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- (11/27) @expectations by Kit Reed.
- Disappointing novel (highly touted by the NYT Book Review)
about a woman who loses herself in a chat room.
When her real life marriage becomes unsatisfying, she is driven to the web
where she seeks out new
relationships on-line. Only the man she falls in love with turns out not
to be quite who she thought he was. Even though I've read at least two
novels with this same exact plotline, I gave it a try because I really
enjoyed the other two. The problem with this one is the writer -- she
seems to think her readers are so stupid they can't remember anything for
five pages. About the sixth time she defined the expression "IRL" (In
Real Life), I started to get so annoyed it was hard for me to press on.
Eventually, I just skipped to the end, only to find it ended just as I
thought it would. Just like all the others. Only recommended to people
who really CAN'T remember anything for five pages and have never read
anything like this before in their lives. The rest of you guys are better
- (11/25) Passage by Connie Willis.
- Interesting, entertaining, but ultimately somewhat
unsatisfying novel about two research scientists studying near death
experiences (NDEs). Their theory? That NDEs are purely physiological --
the body's chemical response to the approach of death. And to prove their
theory, they've found a drug that will induce NDEs in patients without any
risk of pushing them over the edge into a DE. There's only one problem --
another research scientist who is widely thought of as a religious nut
keeps getting to their subjects and confusing them with his talk of angels
and life reviews, thus altering their perception of their experience,
making their testimony untrustworthy and invalid for the study. So, one
of the research scientists, Joanna, decides to go under herself -- they're
running out of subjects and not getting any closer to the truth about
NDEs, so what else can they really do? What she sees when she's finally
put under was pretty amazing, though, and from here the book really takes
off into an incredible adventure as Joanna rushes to go under over and
over again in an attempt to figure out what exactly she's seeing and why.
To tell you much more than that would give away the story's best asset:
its incredible knack for surprise. But even though the surprises keep
coming and the book was one I found almost impossible to put down, there
are parts to this novel that really bothered me. First and foremost was
their actual discovery, which didn't seem to me to be any more solidly
backed up by science than the religious nut's theories and which by the
end of the novel had led to the development of a medical application more
like those found in a Robin Cook story than a serious sci-fi one (i.e.
wholly unbelieveable and lame, not to mention blatantly convenient for
getting the author out of a story jam). Secondly there were the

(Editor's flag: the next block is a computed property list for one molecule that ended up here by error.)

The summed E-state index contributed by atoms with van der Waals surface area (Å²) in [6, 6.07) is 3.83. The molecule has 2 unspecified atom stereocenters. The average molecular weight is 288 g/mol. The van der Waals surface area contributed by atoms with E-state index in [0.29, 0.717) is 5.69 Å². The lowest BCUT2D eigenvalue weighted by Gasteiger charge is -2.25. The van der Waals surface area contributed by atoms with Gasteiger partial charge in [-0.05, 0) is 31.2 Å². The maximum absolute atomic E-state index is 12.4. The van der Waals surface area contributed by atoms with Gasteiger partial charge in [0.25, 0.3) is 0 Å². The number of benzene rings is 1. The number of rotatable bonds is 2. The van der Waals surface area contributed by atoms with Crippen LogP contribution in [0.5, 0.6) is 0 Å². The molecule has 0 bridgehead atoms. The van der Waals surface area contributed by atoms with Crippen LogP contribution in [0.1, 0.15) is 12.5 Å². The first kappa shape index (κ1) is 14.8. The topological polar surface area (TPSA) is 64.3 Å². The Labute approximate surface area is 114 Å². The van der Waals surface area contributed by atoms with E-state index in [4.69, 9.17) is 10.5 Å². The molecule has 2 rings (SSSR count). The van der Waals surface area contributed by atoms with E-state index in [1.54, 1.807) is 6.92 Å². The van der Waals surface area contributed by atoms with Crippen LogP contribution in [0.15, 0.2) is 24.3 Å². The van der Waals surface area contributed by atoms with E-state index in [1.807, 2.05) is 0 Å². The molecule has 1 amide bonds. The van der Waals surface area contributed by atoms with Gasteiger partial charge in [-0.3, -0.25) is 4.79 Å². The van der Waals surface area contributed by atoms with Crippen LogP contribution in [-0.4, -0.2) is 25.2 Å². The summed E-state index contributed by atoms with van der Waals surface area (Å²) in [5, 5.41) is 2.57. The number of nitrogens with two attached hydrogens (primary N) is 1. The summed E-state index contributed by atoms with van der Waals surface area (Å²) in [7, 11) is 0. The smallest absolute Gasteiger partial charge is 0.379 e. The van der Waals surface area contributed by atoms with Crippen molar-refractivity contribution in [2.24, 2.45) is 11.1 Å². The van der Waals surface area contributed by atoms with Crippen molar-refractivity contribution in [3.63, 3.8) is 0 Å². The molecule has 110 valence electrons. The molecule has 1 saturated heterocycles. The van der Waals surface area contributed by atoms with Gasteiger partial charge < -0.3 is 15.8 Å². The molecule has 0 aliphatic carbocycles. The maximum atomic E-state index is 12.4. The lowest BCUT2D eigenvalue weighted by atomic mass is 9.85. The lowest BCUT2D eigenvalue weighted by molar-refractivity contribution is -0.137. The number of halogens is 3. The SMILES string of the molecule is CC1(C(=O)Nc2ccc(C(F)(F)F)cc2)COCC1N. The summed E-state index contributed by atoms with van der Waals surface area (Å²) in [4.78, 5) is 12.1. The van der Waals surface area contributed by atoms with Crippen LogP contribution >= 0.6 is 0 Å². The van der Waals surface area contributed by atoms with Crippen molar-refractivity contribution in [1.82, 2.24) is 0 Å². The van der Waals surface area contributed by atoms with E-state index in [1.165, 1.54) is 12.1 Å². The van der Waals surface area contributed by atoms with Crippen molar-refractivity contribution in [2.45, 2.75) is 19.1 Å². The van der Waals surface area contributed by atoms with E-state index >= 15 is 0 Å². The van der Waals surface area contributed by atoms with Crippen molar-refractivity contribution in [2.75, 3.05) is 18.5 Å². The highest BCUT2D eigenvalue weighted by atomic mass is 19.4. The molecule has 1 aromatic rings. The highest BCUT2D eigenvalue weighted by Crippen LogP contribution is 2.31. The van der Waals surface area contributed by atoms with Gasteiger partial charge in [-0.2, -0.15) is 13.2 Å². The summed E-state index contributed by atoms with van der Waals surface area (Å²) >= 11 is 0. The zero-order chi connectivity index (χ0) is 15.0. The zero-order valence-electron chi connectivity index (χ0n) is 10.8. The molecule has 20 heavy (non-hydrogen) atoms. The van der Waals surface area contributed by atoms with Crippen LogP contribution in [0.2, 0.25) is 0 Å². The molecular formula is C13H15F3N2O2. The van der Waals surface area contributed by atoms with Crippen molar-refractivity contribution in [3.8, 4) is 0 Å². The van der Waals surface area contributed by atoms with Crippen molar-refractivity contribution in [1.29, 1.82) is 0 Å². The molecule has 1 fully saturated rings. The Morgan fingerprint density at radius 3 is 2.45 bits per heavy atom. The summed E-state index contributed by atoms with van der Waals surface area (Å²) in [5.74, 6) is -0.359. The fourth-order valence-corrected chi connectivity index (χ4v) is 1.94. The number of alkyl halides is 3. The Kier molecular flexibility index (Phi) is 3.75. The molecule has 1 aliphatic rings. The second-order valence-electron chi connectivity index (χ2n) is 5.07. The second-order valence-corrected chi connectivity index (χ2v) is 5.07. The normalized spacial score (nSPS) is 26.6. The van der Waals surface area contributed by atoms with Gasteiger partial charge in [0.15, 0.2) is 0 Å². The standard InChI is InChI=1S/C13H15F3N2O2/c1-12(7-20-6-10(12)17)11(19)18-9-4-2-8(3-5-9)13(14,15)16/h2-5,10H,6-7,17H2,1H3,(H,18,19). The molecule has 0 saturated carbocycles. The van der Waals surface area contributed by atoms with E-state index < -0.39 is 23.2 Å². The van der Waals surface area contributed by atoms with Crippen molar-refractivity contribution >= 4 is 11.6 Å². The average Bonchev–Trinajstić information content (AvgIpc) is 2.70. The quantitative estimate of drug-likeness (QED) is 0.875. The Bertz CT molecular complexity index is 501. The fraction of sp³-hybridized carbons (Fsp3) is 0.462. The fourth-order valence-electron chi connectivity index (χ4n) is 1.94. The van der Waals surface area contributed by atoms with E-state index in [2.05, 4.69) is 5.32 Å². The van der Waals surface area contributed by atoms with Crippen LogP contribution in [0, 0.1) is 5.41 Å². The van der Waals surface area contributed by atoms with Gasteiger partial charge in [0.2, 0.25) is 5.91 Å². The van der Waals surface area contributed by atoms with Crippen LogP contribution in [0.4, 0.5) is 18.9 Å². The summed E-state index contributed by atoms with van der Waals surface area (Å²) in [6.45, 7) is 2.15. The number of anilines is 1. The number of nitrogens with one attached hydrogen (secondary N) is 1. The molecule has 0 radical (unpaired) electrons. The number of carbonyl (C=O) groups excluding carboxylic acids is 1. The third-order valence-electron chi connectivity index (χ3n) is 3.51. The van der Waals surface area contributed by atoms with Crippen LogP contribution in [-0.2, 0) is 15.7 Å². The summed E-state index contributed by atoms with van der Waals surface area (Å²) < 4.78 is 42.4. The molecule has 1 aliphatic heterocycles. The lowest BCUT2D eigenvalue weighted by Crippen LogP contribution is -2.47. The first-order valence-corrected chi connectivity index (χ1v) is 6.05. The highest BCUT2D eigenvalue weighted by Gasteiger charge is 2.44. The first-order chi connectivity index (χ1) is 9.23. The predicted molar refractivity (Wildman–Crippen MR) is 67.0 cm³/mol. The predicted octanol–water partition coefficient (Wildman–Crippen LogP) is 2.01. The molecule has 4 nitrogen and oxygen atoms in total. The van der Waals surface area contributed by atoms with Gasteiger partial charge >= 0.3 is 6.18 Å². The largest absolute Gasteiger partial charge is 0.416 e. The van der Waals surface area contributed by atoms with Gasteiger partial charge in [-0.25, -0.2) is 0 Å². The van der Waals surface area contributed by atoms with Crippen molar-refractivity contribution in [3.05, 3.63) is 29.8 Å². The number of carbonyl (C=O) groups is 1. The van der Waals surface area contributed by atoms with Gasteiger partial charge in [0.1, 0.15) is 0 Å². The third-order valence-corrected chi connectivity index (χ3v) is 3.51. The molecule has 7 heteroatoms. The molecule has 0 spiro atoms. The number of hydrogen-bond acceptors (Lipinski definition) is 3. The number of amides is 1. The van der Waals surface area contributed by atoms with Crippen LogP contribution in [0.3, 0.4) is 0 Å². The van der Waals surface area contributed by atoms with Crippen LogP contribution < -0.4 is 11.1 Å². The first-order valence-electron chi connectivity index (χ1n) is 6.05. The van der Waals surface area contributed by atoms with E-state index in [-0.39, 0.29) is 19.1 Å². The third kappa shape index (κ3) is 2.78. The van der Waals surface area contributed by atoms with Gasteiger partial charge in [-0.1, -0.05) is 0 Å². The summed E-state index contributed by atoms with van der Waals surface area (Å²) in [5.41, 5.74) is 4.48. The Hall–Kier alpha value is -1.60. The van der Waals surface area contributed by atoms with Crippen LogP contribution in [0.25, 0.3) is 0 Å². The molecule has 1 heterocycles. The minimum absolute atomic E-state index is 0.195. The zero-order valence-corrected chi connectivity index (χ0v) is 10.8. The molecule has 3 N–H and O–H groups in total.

characters, who seemed like stereotypes from the start and never changed a
single bit no matter what happened to them (or how dead they ended up
being). Their conversations with each other began to get repetitive
towards the end -- everybody stays the same and thus, so do their
relationships to each other.
Despite my complaints, though, I heartily recommend this book to fans of
Willis and medical-related science fiction. And the Titanic. And that's
all I'm sayin' about that.
- (11/18) Quitting the Nairobi Trio by Jim Knipfel.
- Memoir about the author's 6-month stay in a locked-door psych
ward after a botched attempt to take his own life (again). This isn't one
of your standard "psych wards are kooky and spooky" stories, though. In
fact, it's a completely different look at what goes on. The narrative is
sort of broken -- at times it's even hard to know which parts are true and
which are dreams or hallucinations. This style helps to subtly convey
something to the reader that the author clearly doesn't know himself at
the time. Because, initially, Jim insists that he's NOT crazy -- his
suicide attempts are the climaxes of bouts of extreme frustration over his
repetitive, dull life and so, the time when he's the least unstable is the
time immediately following an attempt. But then there goes another dream
sequence. And some chats with his "neighbors" on the ward, fellow psych
patients, who seem to him to be just as normal as he is. So, does that
mean he's a nutcase after all? And just how is he supposed to get better
when the doctor only sees him for ten minutes, once a week?
In some places, I kind of had trouble following Jim's train of thought
(probably not a bad thing, actually). But overall, I found this to be a
very unique look at mental illness -- how nebulous it is, how impossible
to define. This is a far more revealing and personal look (in a very
subtle way) than any others of this genre I've read before.
- (11/17) Shock by Robin Cook.
- Predictable medical thriller about two young women who agree
to donate some of their eggs in return for a hefty sum (ostensibly to help
infertile couples). Though they are nervous, the procedures go well and
when they get their checks, they promptly take off for a year in Italy
together. Happy go lucky. La la la.
During that year, though, they begin to get curious about whether or not
their eggs ended up being viable. So, as soon as they return to the
States, they put in a call to the clinic to ask if any of their eggs were